It turned out that in the end a House vote for an elected school board in Chicago was not too difficult.
It passed 100 to 4.
Even the Speaker voted yes.
It seems the Mayor has few friends.
Nobody even wants a campaign photo op with him.
He is this election season’s Where’s Waldo?
We’re told it will likely not get called for a vote in the Senate, at least not before next Tuesday’s primary election. But the bill’s sponsor, State Rep. Rob Martwick (D-Chicago), says he’ll continue to work the Senate roll call on a bill that flew through the House with bipartisan support.
Why won’t Senate President Cullerton call a bill that is so widely popular?
Friends of the Mayor have tried to divert the ERSB (elected representative school board) with the argument that the focus in Springfield should be school funding.
But CPS needs funding and democracy.
I would argue that a part of the financial mess that CPS faces is a result of mismanagement and pension theft by the Mayor and his hand-picked board.
Rauner has his own plan for CPS. He wants a state takeover.
State takeovers have a bad rap right now. Two words: Flint water.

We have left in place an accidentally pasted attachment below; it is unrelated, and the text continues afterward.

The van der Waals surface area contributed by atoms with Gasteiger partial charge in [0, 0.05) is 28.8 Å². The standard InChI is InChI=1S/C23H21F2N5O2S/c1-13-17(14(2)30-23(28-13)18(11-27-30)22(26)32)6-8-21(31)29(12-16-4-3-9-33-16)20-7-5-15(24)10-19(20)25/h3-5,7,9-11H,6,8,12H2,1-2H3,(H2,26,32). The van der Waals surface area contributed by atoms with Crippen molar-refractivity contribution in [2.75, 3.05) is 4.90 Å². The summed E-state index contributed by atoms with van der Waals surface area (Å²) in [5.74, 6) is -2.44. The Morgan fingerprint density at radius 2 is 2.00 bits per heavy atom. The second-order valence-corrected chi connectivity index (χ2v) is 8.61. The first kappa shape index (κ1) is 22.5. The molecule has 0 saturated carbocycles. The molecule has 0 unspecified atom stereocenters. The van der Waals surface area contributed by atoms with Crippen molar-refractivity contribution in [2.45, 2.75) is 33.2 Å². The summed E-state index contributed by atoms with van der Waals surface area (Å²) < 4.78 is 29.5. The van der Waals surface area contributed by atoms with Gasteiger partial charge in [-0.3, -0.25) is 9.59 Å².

Senate President Cullerton has to choose among a popular plan for an elected board, continued control by an unpopular Mayor or the Rauner takeover plan.
Talk about no-brainers.
There’s a possibility that Emanuel, seeing the handwriting on the wall, would relinquish the school board in the “grand bargain” with Rauner and the Legislature that he believes is possible — after the primary.
But the mayor remained dug in Thursday, arguing to reporters that Chicago’s system of elected local school councils already gives the city “an elected school board for every school” which he described as “the largest democratic body in the country.”
He should have saved his breath. He lost that argument with the public long ago, about the time his appointed school board voted to close 50 public schools at his behest in 2013.
The mayor is right about one thing: The elected school board legislation doesn’t address the real underlying problem, which is meeting the schools’ revenue needs.
This is typical Mayoral distraction.
As if the Mayor and his elected school board have not had five years to address revenue needs without funding failing charters, TIF money, stealing pensions and reneging on contractual teacher salary payments.
The Senate should vote on the bill. Now. Not later.